If you know that the dealer is going to be standing, it should be clear to you, based on both your total and hers, what you should be doing with your hand. The only question is whether you think it's wise to hit a hard 17 or higher.

If you know the dealer is stiff, you should definitely stand on all your stiffs, even if his upcard is a ten. The hand total is all that matters.

Also, if the dealer is stiff, you should double down and split pairs more frequently. You want to get more money on the table when the dealer is more likely to bust. If you can get away with splitting tens, do it. Double down on all soft totals.

If you know the dealer's hand totals 7 to 11, you should hit your stiffs regardless of his upcard.

Again, this is a simple emergency strategy for when you run into a flasher but aren't prepared. If you have ambitions to play blackjack hole cards professionally, you'll need all the information you can get from the above-listed books.

And there is one more thing you should know if you're going to try to take advantage of a hole card flasher--if the dealer can see you watching for the flash, she is going to very quickly correct her mistake herself.

Is Blackjack Hole Card Play Legal?

As long as you are merely taking advantage of the dealer's natural sloppiness, and are not colluding with the dealer to flash her hole card to you (that is, paying her to show it to you), you are not cheating. [For comments on this issue from an attorney, see Blackjack Hole Card Play and the Law: Is Spooking Legal?, in the BJF Library.]

The danger of using hole card strategies, however, is that the weird plays you make might cause the casino to believe that you are colluding with the dealer. For a better idea of what can happen when a casino believes you're cheating, even when you're not, see James Grosjean's article A Funny Thing Happened on the Way to the Forum, as well as Richard Munchkin's Interview with RC (RC is one of the all-time great hole-card players).

What To Do When You're Not Sure of Your Read

It's a lot more difficult to find flashers these days than it used to be, because casinos are much more aware of the professional players who specialize in these games. That actually tends to work out to the benefit of professional players, who have the skills to read more difficult flashes. More subtle flashes mean the pros can exploit these games a lot longer, as the casino tends not to find subtle dealer error as quickly.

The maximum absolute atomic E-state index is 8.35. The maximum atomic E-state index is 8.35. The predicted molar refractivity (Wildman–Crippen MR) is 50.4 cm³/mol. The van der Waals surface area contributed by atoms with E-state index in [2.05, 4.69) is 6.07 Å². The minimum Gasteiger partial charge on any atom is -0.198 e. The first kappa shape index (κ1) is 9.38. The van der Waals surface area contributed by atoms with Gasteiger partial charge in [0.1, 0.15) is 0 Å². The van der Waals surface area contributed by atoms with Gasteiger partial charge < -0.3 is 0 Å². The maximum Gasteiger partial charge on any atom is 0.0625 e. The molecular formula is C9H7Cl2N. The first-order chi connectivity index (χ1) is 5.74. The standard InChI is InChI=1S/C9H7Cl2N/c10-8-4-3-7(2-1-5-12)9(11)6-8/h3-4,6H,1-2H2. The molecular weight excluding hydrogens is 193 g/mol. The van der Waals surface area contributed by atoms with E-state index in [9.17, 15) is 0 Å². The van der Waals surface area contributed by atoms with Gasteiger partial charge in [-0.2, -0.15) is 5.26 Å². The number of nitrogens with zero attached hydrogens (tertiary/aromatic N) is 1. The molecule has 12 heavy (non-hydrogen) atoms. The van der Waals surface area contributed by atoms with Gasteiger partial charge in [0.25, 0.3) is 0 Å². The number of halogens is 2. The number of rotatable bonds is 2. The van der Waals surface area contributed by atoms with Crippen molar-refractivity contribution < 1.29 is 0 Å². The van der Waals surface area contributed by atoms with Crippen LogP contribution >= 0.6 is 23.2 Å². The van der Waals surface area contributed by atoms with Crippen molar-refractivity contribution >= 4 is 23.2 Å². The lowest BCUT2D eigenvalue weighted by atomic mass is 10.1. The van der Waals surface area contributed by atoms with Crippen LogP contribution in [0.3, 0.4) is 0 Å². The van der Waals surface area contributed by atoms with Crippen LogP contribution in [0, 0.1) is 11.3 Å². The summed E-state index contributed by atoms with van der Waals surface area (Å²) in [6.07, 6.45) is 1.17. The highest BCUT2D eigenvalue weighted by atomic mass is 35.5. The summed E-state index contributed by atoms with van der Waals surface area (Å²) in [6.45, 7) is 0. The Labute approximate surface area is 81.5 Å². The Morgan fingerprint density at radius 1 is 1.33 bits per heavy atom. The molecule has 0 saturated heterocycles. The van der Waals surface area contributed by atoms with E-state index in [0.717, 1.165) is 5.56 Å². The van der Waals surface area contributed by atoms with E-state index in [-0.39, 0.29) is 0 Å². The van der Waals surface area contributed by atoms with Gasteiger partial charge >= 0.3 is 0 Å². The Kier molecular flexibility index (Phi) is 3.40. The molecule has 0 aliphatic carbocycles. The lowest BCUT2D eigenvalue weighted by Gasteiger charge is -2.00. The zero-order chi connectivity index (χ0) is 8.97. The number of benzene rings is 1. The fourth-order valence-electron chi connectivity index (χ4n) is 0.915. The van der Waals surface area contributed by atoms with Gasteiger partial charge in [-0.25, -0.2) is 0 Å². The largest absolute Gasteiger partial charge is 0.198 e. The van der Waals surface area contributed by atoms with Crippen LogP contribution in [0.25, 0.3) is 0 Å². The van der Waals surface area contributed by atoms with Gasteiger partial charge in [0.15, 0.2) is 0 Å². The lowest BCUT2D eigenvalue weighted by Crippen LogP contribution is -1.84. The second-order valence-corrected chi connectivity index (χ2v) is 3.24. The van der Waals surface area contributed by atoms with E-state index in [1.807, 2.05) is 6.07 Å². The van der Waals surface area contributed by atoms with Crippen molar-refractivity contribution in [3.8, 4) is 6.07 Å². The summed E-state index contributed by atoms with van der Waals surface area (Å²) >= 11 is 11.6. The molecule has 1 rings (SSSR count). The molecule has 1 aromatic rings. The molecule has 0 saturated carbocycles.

Professional players are able to deal with more difficult flashes because they have spent so many hours dealing with this sort of thing. Like anything else, you get better with practice. I have a hole card practice device in my office that I've shared with various players that increases your skill more rapidly--it's essentially a card funnel attached to a viewer, which you use to flash cards past your field of vision as fast as you can handle.

But even professional players often have to make decisions with less-than-perfectly-clear information. You may have to base your playing decision on an impression of massed pips on the cards, rather than a few pips surrounded by a lot of white space, for example. Again, consult the texts recommended above for what to do with imperfect information.

The one thing you want to be sure not to do is just guess. If you really have no idea what the hole card is except when it's a face card, then you'd be better off sticking with basic strategy unless you read a face card in the hole. It can be extremely costly to violate basic strategy on uninformed guesses.

Also, do not be surprised if this flashing dealer does not flash her hole card by the time you return to play against her. My guess is that if she was obvious enough for a beginner to play, the casino will figure it out pretty quickly and coach him on his mistake. ♠

[For more information on hole card play, see Risk of Ruin, a novel by Arnold Snyder with descriptions of hole-card and next-card steering play.]

For more information on getting started at winning at blackjack, see Intro to Winning Blackjack.